The European Union’s Emissions Trading Scheme (EU ETS) essentially got a green light last week to proceed with its plans to include domestic and international aviation in Phase III of the program starting in 2012. The meeting of the International Civil Aviation Organization (ICAO), a UN affiliated agency, reached a global agreement last week between the 190 member-nations to move forward with fuel efficiency measures and emissions caps on the sector beginning in 2020. This first sector-specific agreement by a UN agency to reduce emissions will cover roughly 90% of worldwide air traffic.
“The headline outcomes from the ICAO meeting were the setting of a global target of 2 per cent fuel efficiency improvements per year up to 2050, peaking growth in greenhouse emissions by 2020, a global framework for the development and deployment of sustainable alternative aviation fuels, and a target of 2013 for a CO2standard for aircraft engines,” reports Carbon Positive News. By setting forth their intention to utilize market-based mechanisms (MBMs) to reduce emissions, ICAO effectively granted the EU the right to move forward with their own initiative to start charging airlines for permits to emit a ton of carbon dioxide into the atmosphere under their already established cap and trade program.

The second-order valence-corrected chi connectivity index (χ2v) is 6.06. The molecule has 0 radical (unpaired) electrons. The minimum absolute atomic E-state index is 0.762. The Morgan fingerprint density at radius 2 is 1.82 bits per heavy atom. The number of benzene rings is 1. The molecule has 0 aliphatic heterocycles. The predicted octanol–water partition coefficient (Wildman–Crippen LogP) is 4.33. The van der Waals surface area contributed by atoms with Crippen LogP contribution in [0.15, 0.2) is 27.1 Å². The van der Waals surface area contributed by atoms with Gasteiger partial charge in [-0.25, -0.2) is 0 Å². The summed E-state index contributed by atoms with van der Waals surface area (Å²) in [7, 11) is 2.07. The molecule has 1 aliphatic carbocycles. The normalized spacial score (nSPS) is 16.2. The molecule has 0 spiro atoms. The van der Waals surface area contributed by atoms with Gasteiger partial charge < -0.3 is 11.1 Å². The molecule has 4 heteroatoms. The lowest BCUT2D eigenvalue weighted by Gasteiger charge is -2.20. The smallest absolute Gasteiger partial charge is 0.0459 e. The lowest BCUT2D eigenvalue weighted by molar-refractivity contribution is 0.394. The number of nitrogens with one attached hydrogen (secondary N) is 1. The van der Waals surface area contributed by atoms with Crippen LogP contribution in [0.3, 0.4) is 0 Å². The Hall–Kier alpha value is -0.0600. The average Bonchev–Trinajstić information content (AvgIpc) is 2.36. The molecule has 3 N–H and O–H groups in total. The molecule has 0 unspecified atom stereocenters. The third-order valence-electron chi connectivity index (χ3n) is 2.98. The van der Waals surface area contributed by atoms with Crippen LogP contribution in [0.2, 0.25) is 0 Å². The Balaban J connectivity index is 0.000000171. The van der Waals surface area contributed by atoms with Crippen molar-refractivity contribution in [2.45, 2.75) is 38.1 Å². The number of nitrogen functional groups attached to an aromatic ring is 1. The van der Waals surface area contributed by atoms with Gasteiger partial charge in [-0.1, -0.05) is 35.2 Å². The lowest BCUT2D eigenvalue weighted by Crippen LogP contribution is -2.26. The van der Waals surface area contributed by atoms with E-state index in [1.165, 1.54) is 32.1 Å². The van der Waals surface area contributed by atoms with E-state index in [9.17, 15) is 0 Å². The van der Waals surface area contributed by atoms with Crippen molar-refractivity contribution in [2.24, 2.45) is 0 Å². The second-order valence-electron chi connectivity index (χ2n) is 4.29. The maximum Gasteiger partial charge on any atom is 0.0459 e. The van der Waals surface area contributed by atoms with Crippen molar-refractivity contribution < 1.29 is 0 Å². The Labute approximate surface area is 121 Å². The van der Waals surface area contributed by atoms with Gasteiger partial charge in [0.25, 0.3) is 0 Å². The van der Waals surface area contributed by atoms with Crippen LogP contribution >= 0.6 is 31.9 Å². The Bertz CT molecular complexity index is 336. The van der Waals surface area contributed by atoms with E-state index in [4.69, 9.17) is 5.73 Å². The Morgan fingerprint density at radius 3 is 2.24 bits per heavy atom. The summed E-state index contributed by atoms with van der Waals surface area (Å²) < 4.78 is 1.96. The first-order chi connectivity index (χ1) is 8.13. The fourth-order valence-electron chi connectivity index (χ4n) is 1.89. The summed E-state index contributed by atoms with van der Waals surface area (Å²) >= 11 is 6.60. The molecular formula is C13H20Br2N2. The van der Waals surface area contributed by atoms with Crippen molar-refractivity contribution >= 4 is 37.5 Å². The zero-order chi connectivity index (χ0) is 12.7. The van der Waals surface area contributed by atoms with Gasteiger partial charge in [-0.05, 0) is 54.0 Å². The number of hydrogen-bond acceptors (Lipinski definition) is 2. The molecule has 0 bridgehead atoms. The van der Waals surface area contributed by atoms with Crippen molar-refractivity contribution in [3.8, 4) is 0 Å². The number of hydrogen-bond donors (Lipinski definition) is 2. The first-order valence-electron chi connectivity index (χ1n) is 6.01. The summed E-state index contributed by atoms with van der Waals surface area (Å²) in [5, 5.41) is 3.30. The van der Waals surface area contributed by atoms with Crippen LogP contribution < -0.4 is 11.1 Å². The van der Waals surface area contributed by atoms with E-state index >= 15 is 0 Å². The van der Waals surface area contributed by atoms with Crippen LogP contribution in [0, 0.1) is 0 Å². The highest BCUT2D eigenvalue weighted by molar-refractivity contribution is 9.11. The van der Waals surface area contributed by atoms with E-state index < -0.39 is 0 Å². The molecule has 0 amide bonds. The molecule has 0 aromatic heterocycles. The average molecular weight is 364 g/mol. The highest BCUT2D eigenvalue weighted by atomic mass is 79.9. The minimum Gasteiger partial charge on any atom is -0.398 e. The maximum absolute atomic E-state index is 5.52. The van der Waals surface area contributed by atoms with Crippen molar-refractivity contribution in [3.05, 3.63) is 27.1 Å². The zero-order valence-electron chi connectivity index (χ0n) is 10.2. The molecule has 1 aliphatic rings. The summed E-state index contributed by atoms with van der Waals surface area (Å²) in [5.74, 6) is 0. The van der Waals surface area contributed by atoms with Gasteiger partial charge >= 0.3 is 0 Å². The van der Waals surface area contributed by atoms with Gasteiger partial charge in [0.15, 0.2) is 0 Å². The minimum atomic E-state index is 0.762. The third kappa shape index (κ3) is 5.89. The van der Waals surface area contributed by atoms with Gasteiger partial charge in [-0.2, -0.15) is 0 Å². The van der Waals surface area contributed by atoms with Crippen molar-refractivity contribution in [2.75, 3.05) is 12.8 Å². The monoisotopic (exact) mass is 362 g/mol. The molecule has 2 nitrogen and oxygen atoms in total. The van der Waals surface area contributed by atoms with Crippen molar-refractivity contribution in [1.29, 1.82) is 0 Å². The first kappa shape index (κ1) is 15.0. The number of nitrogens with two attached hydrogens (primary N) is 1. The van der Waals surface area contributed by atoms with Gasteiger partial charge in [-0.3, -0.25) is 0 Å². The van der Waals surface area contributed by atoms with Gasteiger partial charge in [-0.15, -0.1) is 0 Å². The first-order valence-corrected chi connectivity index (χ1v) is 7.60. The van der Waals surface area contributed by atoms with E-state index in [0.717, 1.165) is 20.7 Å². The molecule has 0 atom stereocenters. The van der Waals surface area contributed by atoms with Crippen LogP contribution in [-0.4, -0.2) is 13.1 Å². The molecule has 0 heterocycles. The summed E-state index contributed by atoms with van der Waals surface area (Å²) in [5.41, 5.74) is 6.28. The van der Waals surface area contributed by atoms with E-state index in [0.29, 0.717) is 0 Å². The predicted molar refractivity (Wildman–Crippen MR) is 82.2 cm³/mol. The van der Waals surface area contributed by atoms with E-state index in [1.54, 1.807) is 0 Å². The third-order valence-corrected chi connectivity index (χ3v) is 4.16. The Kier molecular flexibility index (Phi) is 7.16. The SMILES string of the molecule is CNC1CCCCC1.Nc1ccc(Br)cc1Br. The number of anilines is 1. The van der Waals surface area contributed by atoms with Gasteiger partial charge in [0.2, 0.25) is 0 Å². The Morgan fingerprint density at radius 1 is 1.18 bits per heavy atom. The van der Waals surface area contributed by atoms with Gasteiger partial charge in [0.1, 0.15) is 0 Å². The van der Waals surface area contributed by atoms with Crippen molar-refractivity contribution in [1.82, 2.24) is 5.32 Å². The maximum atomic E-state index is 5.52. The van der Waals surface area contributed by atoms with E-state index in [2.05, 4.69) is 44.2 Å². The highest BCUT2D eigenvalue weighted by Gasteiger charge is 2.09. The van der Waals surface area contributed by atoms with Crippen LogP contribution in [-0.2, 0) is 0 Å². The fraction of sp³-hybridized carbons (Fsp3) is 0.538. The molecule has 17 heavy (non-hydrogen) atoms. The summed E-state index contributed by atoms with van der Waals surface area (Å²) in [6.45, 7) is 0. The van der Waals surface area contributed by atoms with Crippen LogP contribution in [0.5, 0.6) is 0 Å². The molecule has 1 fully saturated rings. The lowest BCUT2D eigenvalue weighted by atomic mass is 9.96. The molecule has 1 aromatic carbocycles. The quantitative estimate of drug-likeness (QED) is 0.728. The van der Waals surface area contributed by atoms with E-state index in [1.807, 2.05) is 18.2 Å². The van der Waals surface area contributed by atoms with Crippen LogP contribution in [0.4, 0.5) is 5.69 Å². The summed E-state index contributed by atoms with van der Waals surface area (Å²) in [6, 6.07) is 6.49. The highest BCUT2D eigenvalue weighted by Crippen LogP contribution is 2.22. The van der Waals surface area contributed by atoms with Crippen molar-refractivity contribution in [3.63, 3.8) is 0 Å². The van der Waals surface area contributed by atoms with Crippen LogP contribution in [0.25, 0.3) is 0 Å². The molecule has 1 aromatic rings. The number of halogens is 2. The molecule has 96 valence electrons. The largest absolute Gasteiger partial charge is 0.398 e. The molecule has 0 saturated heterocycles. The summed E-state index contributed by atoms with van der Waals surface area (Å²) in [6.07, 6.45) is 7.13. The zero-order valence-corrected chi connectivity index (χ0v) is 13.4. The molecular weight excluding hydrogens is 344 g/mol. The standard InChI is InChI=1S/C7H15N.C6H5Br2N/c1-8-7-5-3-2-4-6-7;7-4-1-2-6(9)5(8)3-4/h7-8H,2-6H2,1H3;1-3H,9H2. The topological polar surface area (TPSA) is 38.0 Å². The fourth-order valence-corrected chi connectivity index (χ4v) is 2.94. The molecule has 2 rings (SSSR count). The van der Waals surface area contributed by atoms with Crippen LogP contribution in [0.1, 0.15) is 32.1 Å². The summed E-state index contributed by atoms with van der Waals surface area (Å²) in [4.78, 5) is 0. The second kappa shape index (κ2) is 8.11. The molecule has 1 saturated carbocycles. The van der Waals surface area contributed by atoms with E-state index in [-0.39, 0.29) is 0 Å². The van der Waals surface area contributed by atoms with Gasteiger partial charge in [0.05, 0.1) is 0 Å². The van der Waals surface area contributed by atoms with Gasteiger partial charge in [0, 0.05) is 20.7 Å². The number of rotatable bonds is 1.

The EU ETS is the world’s largest carbon market and the blocks main tool for combating climate change. By setting a limit on the amount of carbon dioxide that can be put into the atmosphere by covered entities, the ETS requires that allowances be purchased for each ton of carbon dioxide a facility emits. During its first two phases running from 2005-2012, the EU ETS has targeted about 12,000 energy generating facilities and heavy industries players to ratchet down the output of emissions from the 27-nation block towards its goal of 20% reductions below 1990 levels. With the third phase set to get underway within the next couple of years, the EU is looking to step up its efforts by including the aviation industry that currently contributes about 2% of the world’s emissions.
With the EU looking to cap emissions for both domestic and international flights, this has caused uproar by American-based airlines that refuse to be subjected to foreign regulation of greenhouse gases. The Air Transport Association of America (ATA) has already announced plans to sue the EU for their efforts to cover international aviation emissions under the ETS. As reported by Point Carbon North America, the American lobby is fighting on behalf of its members that include American Airlines, Continental Airlines, and United Airlines.